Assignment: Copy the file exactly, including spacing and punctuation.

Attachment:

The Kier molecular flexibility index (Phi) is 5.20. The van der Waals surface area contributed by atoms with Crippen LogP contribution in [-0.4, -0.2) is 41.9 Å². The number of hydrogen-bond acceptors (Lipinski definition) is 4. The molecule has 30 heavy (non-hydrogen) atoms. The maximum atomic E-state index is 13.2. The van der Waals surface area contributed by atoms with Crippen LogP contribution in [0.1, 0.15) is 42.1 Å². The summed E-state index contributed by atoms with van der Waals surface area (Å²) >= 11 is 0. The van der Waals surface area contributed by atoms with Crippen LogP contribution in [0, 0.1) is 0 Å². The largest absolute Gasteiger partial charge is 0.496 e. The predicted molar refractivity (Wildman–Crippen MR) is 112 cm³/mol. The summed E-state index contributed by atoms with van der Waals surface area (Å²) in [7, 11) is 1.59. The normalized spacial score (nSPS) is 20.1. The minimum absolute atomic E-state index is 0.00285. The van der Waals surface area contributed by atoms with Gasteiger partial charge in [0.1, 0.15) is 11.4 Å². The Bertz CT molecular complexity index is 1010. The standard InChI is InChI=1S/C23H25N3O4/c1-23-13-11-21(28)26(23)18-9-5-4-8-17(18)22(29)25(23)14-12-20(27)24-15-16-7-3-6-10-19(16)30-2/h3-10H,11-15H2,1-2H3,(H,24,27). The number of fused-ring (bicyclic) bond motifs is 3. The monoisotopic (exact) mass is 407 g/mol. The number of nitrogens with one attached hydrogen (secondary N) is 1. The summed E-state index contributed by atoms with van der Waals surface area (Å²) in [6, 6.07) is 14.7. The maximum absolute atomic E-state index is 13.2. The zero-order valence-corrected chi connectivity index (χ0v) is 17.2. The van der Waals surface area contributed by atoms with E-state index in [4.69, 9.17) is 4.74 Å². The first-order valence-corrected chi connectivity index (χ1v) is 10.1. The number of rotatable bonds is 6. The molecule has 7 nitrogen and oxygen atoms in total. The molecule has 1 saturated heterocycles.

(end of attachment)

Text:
The Kier molecular flexibility index (Phi) is 5.20. The van der Waals surface area contributed by atoms with Crippen LogP contribution in [-0.4, -0.2) is 41.9 Å². The number of hydrogen-bond acceptors (Lipinski definition) is 4. The molecule has 30 heavy (non-hydrogen) atoms. The maximum atomic E-state index is 13.2. The van der Waals surface area contributed by atoms with Crippen LogP contribution in [0.1, 0.15) is 42.1 Å². The summed E-state index contributed by atoms with van der Waals surface area (Å²) >= 11 is 0. The van der Waals surface area contributed by atoms with Crippen LogP contribution in [0, 0.1) is 0 Å². The largest absolute Gasteiger partial charge is 0.496 e. The predicted molar refractivity (Wildman–Crippen MR) is 112 cm³/mol. The summed E-state index contributed by atoms with van der Waals surface area (Å²) in [7, 11) is 1.59. The normalized spacial score (nSPS) is 20.1. The minimum absolute atomic E-state index is 0.00285. The van der Waals surface area contributed by atoms with Gasteiger partial charge in [0.1, 0.15) is 11.4 Å². The Bertz CT molecular complexity index is 1010. The standard InChI is InChI=1S/C23H25N3O4/c1-23-13-11-21(28)26(23)18-9-5-4-8-17(18)22(29)25(23)14-12-20(27)24-15-16-7-3-6-10-19(16)30-2/h3-10H,11-15H2,1-2H3,(H,24,27). The number of fused-ring (bicyclic) bond motifs is 3. The monoisotopic (exact) mass is 407 g/mol. The number of nitrogens with one attached hydrogen (secondary N) is 1. The summed E-state index contributed by atoms with van der Waals surface area (Å²) in [6, 6.07) is 14.7. The maximum absolute atomic E-state index is 13.2. The zero-order valence-corrected chi connectivity index (χ0v) is 17.2. The van der Waals surface area contributed by atoms with E-state index in [4.69, 9.17) is 4.74 Å². The first-order valence-corrected chi connectivity index (χ1v) is 10.1. The number of rotatable bonds is 6. The molecule has 7 nitrogen and oxygen atoms in total. The molecule has 1 saturated heterocycles.